by Andreas Hale
After sixteen years, world titles in four weight classes and some memorable wars with some of boxing’s best, Miguel Cotto will call it a career on December 2nd when he faces Sadam Ali at Madison Square Garden in New York. It’s not quite the big name opponent that some expected – and let’s be real, Cotto was never going to fight Gennady Golovkin or Canelo Alvarez – but it will be a worthy sendoff for arguably one of the most underappreciated boxers of this era.
Cotto may not have a pristine record like Floyd Mayweather or rumbled through weight classes like Manny Pacquiao, but he’s one of the most important fighters in the last two decades who never backed down from an opponent, no matter their age, size or strength.
You’ll be hard pressed to find another fighter who faced peak level opposition like Cotto did. He never waited for the “right time” to take on an opponent because anytime was the right time. Take a look at his resume for proof: Zab Judah, Shane Mosley, Antonio Margarito, Manny Pacquiao, Floyd Mayweather, Sergio Martinez and Canelo Alvarez are just a few of the names that he faced. Not to mention the likes of Paulie Malignaggi, Ricardo Torres, DeMarcus Corley, Randall Bailey, Carlos Quintana, Austin Trout, Joshua Clottey and Carlos Maussa. If you wanted to fight Miguel Cotto, Miguel Cotto wanted to fight you. And it was very rare that you’d ever find him in a boring fight.
No, he’s not fighting Canelo or GGG, but why should he? He was always too small for the middleweight division and really had no business ever fighting a monster like Canelo. He’s been through enough wars and a fight with Ali still presents a challenge for the 36-year-old.
Cotto is one of those interesting cases where you’ll always wonder “what if?” Like, what if Cotto didn’t fight Antonio Margarito on that fateful July night in 2008. We may never know if Margarito cheated that night, but the beating he put on Cotto as the fight progressed certainly took some years off of the Puerto Rican legend’s career. Margarito was a guy that nobody really wanted to fight and after losing to Paul Williams, it appeared that the Mexican found Thor’s Hammer in his gloves as he tormented the physical beings of Sebastian Lujan, Kermit Cintron and Jaime Manuel Gomez before rumbling to a decision over the exceptionally durable Joshua Clottey.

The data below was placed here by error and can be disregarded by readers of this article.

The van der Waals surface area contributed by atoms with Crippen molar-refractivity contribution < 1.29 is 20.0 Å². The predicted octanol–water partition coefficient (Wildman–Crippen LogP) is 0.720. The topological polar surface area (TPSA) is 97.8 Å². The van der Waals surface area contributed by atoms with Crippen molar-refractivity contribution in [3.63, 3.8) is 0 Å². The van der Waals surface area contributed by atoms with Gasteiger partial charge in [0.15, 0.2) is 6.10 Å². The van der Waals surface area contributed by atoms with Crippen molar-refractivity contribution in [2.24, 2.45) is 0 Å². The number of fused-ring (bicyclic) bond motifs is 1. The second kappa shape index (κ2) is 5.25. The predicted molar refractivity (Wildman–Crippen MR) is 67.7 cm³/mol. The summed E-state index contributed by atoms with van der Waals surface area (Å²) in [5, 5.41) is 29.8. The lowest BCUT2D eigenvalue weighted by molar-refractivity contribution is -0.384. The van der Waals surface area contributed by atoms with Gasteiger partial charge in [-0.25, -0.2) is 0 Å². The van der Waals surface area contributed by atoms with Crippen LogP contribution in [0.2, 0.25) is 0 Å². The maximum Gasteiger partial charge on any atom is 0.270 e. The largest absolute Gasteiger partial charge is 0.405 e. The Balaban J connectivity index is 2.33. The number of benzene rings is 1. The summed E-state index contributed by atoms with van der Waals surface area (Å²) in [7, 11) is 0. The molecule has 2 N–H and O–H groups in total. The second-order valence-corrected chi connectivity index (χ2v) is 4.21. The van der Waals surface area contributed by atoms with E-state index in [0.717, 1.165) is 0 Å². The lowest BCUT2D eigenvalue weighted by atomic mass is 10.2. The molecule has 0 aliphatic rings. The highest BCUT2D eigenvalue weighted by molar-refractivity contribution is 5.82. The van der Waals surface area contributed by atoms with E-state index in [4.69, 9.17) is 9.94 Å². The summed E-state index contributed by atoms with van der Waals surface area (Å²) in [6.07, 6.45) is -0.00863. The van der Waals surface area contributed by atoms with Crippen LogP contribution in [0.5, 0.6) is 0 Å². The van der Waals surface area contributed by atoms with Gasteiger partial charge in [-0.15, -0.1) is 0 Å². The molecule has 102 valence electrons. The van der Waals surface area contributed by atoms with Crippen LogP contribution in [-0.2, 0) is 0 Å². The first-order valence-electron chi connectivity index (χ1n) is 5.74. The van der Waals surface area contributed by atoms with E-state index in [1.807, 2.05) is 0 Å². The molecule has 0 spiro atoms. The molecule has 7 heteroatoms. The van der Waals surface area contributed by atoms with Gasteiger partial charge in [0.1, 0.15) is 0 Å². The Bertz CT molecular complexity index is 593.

The Cotto-Margarito fight is one of those forgotten greats. Cotto set a torrid pace early and cleanly outboxed Margarito in the early rounds but The Tijuana Tornado’s length and strength played a major role as he clawed his way back into the fight. It was a brutal fight that saw the pendulum swing dramatically as the fight wore on. Cotto may have lost by 11th round TKO, but it was one hell of a fight.
Rather than beat up on lesser opposition to pad his record, Cotto rolled right into a fight with Clottey after starching Michael Jennings. It was a dangerous fight, but Cotto didn’t shy away and narrowly escaped with a split decision. He made the decision to face Manny Pacquiao next. And this wasn’t the Manny Pacquiao that Floyd Mayweather fought. This was the Filipino that was right in the midst of a destructive run through multiple divisions. He ransacked Oscar De La Hoya and savagely knocked out Ricky Hatton before landing the Cotto fight. But Cotto being Cotto, he stepped up to the challenge and engaged in an exciting fight that saw the Puerto Rican stopped in the 12th round. It was yet another performance that he couldn’t be ashamed of as Pacquiao was on a historic run and took no prisoners along the way. Three fights later he was up against Floyd Mayweather and gave him all he could handle before dropping a unanimous decision.
To be completely honest, Miguel Cotto doesn’t get the credit he deserves for fighting the top guys at the time he did. Unfortunately, he was the Charles Barkley to Floyd Mayweather’s Michael Jordan and Manny Pacquiao’s Hakeem Olajuwon. If it weren’t for them, perhaps Cotto would be revered more than he is. This is not to say that he doesn’t have a loyal following because Madison Square Garden should be packed for his going away party. But Cotto’s name gets lost in the mix when talking about boxing’s best. He may not have won every fight, but he never let boxing fans down when he stepped between the ropes.
There’s no doubt that Miguel Cotto is a future hall of famer and it really doesn’t matter how his fight with Ali ends. He’s given fight fans everything he had and then some. Of course, there’s always a possibility that December 2nd isn’t his swan song and we see him again in 2018. But chances are that Miguel Cotto and his expressionless face will be done with boxing regardless of the outcome. His battle worn body has nothing left to prove. He’s the first Puerto Rican to win world titles in four weight classes, has always been a significant attraction and made a lot of money in the squared circle. He’s often talked about spending time with his family and focusing on things outside of boxing. He’s certainly deserved that.
What we cannot do is groan when we hear that Cotto is facing Sadam Ali and not David Lemieux or some other hard-hitting middleweight. We owe him that much. One thing will hold true on December 2nd, Miguel Cotto will put on a show. And we should all tune in to see the last of a living legend.